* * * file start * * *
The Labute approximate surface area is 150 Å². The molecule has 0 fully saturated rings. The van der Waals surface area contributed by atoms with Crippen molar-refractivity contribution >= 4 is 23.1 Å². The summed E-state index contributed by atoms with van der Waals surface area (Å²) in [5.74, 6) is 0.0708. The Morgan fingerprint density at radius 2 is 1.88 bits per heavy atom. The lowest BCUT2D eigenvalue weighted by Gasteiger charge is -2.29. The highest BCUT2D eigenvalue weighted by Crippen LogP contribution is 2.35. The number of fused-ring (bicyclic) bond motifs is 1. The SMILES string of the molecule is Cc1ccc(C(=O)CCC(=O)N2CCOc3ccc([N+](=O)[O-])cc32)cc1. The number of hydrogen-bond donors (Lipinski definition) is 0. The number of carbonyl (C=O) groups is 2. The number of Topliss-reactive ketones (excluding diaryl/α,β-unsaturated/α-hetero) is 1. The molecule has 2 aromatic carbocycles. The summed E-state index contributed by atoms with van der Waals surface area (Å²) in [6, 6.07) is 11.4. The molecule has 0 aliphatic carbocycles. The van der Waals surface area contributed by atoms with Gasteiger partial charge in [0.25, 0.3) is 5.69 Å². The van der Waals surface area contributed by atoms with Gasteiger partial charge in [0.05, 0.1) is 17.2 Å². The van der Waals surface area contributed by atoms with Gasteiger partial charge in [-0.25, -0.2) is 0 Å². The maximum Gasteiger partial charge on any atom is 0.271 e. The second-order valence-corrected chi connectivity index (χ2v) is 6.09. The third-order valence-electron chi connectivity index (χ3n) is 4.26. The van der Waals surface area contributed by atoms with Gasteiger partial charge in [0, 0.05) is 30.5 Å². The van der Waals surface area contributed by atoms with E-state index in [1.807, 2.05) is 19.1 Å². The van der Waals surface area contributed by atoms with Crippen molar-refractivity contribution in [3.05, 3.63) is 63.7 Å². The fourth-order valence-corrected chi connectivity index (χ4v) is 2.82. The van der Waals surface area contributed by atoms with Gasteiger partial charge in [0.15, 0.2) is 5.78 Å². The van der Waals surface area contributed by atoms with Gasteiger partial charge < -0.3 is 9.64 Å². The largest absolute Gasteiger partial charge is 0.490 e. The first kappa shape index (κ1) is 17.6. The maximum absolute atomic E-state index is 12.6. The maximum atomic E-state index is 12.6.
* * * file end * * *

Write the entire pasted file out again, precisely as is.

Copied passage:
The Labute approximate surface area is 150 Å². The molecule has 0 fully saturated rings. The van der Waals surface area contributed by atoms with Crippen molar-refractivity contribution >= 4 is 23.1 Å². The summed E-state index contributed by atoms with van der Waals surface area (Å²) in [5.74, 6) is 0.0708. The Morgan fingerprint density at radius 2 is 1.88 bits per heavy atom. The lowest BCUT2D eigenvalue weighted by Gasteiger charge is -2.29. The highest BCUT2D eigenvalue weighted by Crippen LogP contribution is 2.35. The number of fused-ring (bicyclic) bond motifs is 1. The SMILES string of the molecule is Cc1ccc(C(=O)CCC(=O)N2CCOc3ccc([N+](=O)[O-])cc32)cc1. The number of hydrogen-bond donors (Lipinski definition) is 0. The number of carbonyl (C=O) groups is 2. The number of Topliss-reactive ketones (excluding diaryl/α,β-unsaturated/α-hetero) is 1. The molecule has 2 aromatic carbocycles. The summed E-state index contributed by atoms with van der Waals surface area (Å²) in [6, 6.07) is 11.4. The molecule has 0 aliphatic carbocycles. The van der Waals surface area contributed by atoms with Gasteiger partial charge in [0.25, 0.3) is 5.69 Å². The van der Waals surface area contributed by atoms with Gasteiger partial charge in [0.05, 0.1) is 17.2 Å². The van der Waals surface area contributed by atoms with Gasteiger partial charge in [-0.25, -0.2) is 0 Å². The maximum Gasteiger partial charge on any atom is 0.271 e. The second-order valence-corrected chi connectivity index (χ2v) is 6.09. The third-order valence-electron chi connectivity index (χ3n) is 4.26. The van der Waals surface area contributed by atoms with Gasteiger partial charge in [0, 0.05) is 30.5 Å². The van der Waals surface area contributed by atoms with E-state index in [1.807, 2.05) is 19.1 Å². The van der Waals surface area contributed by atoms with Crippen molar-refractivity contribution in [3.05, 3.63) is 63.7 Å². The fourth-order valence-corrected chi connectivity index (χ4v) is 2.82. The van der Waals surface area contributed by atoms with Gasteiger partial charge in [0.15, 0.2) is 5.78 Å². The van der Waals surface area contributed by atoms with Gasteiger partial charge < -0.3 is 9.64 Å². The largest absolute Gasteiger partial charge is 0.490 e. The first kappa shape index (κ1) is 17.6. The maximum absolute atomic E-state index is 12.6. The maximum atomic E-state index is 12.6.